Moreover, one power supply may have a minimum drive current of 50 mA, whereas another power supply as tested has minimum drive current of 75 mA. This means the first power supply is more efficient in that it only requires 50 mA to power-up the power supply under no-load conditions, whereas the second power supply requires 75 mA to power-up that power supply under no-load conditions. This also means that a reading of 60 mA for the second power supply indicates a problem—since at least 75 mA are required for operation, but would not be indicative of a problem relative to the more efficient first power supply that requires only 50 mA to be operational. Thus, according to the present invention, in that the controller can access the individual parameters associated with each individual power supply, the system can more accurately determine from monitoring power supply drive current, for example, whether there is a problem with a particular power supply for an electrostatic spray gun. Without such capability, control systems in the past have had to prescribe a very wide window of acceptance for a power supply parameter such as, for example, drive current. These prior control methods have allowed some electrostatic spray guns to continue to be used after their power supplies have degraded or become inoperable such that the powder coating material is no longer being effectively charged.

FIG. 5 illustrates in a simplified manner an embodiment for configuring an electrostatic spray gun 200 in accordance with the invention. The spray gun typically includes an external housing 202, typically made of a non-conductive material such as PVC. At the rearward end of the gun 200 is located the control circuit 104, which preferably is disposed and potted within a shielded casing 204 (represented with dashed lines in FIG. 5). The switching device 130 may be disposed on a heat sink 206 or other suitable support. Since the control circuit 104 is low voltage, it may be disposed in either the handle of the gun or may be in a rear ward extension of the housing 202 (as shown) separate from the handle. The housing 202 includes in this example the multiplier circuit 108 having the step-up transformer 110, the capacitor diode stack 112 and the resistors 114. The large feedback resistors 152 (FIG. 4A) may for example be disposed in this section as well. Note that the electronic circuitry is well isolated both electrically and thermally from the front end of the gun having the discharge electrode 116.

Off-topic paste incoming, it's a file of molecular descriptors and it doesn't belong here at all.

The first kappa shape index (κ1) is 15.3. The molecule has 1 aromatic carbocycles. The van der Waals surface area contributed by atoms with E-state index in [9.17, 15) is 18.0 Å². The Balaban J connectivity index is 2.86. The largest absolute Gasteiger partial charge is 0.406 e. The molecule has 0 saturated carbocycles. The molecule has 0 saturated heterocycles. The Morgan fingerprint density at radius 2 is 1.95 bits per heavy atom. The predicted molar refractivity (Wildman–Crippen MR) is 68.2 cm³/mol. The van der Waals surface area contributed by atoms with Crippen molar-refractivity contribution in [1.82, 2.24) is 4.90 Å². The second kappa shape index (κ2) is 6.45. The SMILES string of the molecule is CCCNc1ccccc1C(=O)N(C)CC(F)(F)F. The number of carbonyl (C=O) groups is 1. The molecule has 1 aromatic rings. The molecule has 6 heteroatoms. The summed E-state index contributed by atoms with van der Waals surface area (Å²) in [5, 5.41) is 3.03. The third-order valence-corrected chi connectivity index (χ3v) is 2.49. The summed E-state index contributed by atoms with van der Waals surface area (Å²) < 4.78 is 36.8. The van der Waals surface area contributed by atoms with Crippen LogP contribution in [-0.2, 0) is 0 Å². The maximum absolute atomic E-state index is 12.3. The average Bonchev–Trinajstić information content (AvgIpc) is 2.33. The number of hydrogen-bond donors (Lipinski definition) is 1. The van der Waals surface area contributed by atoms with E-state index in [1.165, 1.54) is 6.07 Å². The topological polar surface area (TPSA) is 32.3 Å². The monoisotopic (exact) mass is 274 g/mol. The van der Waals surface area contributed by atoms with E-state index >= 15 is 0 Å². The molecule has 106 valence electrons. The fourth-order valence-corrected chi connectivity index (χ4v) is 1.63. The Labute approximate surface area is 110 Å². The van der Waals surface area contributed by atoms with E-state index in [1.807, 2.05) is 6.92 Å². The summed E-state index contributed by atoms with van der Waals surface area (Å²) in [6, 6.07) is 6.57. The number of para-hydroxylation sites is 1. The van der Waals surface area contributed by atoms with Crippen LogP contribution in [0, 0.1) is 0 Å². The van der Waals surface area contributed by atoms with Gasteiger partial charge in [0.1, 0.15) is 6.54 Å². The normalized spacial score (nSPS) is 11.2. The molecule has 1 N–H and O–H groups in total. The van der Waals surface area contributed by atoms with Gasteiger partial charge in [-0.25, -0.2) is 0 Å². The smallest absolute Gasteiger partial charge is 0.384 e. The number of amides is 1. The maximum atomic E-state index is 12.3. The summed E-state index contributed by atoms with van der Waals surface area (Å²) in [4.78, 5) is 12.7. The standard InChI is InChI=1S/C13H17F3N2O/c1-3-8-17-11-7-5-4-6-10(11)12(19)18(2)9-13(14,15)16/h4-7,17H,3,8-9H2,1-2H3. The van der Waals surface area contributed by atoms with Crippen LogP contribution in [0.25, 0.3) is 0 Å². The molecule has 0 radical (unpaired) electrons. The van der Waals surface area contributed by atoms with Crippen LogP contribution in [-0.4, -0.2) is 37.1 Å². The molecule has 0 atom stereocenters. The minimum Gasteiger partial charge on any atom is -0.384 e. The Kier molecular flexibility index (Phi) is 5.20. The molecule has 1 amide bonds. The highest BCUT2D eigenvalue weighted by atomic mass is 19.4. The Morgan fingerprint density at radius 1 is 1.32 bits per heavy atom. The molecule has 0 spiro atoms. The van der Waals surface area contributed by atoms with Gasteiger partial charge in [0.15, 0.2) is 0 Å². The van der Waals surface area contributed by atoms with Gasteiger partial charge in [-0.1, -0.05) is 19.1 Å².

While the present invention has been illustrated by the description of embodiments thereof, and while the embodiments have been described in considerable detail, it is not the intention of the applicants to restrict or in any way limit the scope of the appended claims to such detail. Additional advantages and modifications will readily appear to those skilled in the art. Additionally, information beyond the operating parameters and spray gun type identification can be included such as, for example, test facility, test operator, date of gun manufacture, maintenance intervals, etc. Therefore, the invention, in its broader aspects, is not limited to the specific details, the representative apparatus, and illustrative examples shown and described. Accordingly, departures may be made from such details without departing from the spirit or scope, of the applicant's general inventive concept.

Referenced by
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US7992799Mar 11, 2008Aug 9, 2011Sulzer Metco AgDevice and method for the management of data
EP1970126A1 *Feb 20, 2008Sep 17, 2008Sulzer Metco AGDevice and method for data storage
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Classifications
U.S. Classification361/227
International ClassificationB05B5/053
Cooperative ClassificationB05B5/0531
European ClassificationB05B5/053A
Legal Events
DateCodeEventDescription
Jul 27, 2004ASAssignment
Owner name: NORDSON CORPORATION, OHIO
Free format text: ASSIGNMENT OF ASSIGNORS INTEREST;ASSIGNOR:PERKINS, JEFFREY A.;REEL/FRAME:015977/0373
Effective date: 20040721